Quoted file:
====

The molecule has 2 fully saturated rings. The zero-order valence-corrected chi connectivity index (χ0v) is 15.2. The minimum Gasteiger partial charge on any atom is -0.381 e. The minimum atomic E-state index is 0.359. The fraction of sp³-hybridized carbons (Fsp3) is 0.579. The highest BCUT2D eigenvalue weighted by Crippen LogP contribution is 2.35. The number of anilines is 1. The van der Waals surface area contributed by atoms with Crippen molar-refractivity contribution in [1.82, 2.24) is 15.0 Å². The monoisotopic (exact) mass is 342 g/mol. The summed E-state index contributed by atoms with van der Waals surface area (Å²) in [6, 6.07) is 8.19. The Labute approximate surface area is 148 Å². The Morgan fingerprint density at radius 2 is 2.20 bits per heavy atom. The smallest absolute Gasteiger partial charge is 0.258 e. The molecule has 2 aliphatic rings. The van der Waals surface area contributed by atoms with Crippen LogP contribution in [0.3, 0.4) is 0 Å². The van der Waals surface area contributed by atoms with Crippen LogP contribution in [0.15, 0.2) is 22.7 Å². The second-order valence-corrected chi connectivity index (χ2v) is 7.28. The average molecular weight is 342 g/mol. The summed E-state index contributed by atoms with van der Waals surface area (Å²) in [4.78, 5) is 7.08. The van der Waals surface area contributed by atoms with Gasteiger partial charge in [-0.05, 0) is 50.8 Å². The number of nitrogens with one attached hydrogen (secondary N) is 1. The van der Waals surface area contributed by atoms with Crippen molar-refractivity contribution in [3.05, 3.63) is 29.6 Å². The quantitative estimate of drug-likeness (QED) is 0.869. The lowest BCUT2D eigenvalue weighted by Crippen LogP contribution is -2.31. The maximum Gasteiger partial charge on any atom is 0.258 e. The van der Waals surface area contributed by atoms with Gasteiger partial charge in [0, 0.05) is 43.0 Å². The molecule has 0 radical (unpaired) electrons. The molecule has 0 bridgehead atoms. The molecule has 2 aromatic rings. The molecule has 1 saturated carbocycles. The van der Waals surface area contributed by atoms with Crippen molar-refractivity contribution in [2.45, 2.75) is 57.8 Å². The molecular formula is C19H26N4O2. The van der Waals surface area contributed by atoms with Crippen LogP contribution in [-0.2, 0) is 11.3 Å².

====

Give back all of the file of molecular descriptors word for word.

The molecule has 2 fully saturated rings. The zero-order valence-corrected chi connectivity index (χ0v) is 15.2. The minimum Gasteiger partial charge on any atom is -0.381 e. The minimum atomic E-state index is 0.359. The fraction of sp³-hybridized carbons (Fsp3) is 0.579. The highest BCUT2D eigenvalue weighted by Crippen LogP contribution is 2.35. The number of anilines is 1. The van der Waals surface area contributed by atoms with Crippen molar-refractivity contribution in [1.82, 2.24) is 15.0 Å². The monoisotopic (exact) mass is 342 g/mol. The summed E-state index contributed by atoms with van der Waals surface area (Å²) in [6, 6.07) is 8.19. The Labute approximate surface area is 148 Å². The Morgan fingerprint density at radius 2 is 2.20 bits per heavy atom. The smallest absolute Gasteiger partial charge is 0.258 e. The molecule has 2 aliphatic rings. The van der Waals surface area contributed by atoms with Crippen LogP contribution in [0.3, 0.4) is 0 Å². The van der Waals surface area contributed by atoms with Crippen LogP contribution in [0.15, 0.2) is 22.7 Å². The second-order valence-corrected chi connectivity index (χ2v) is 7.28. The average molecular weight is 342 g/mol. The summed E-state index contributed by atoms with van der Waals surface area (Å²) in [4.78, 5) is 7.08. The van der Waals surface area contributed by atoms with Gasteiger partial charge in [-0.05, 0) is 50.8 Å². The number of nitrogens with one attached hydrogen (secondary N) is 1. The van der Waals surface area contributed by atoms with Crippen molar-refractivity contribution in [3.05, 3.63) is 29.6 Å². The quantitative estimate of drug-likeness (QED) is 0.869. The lowest BCUT2D eigenvalue weighted by Crippen LogP contribution is -2.31. The maximum Gasteiger partial charge on any atom is 0.258 e. The van der Waals surface area contributed by atoms with Gasteiger partial charge in [0, 0.05) is 43.0 Å². The molecule has 0 radical (unpaired) electrons. The molecule has 0 bridgehead atoms. The molecule has 2 aromatic rings. The molecule has 1 saturated carbocycles. The van der Waals surface area contributed by atoms with Crippen molar-refractivity contribution in [2.45, 2.75) is 57.8 Å². The molecular formula is C19H26N4O2. The van der Waals surface area contributed by atoms with Crippen LogP contribution in [-0.2, 0) is 11.3 Å².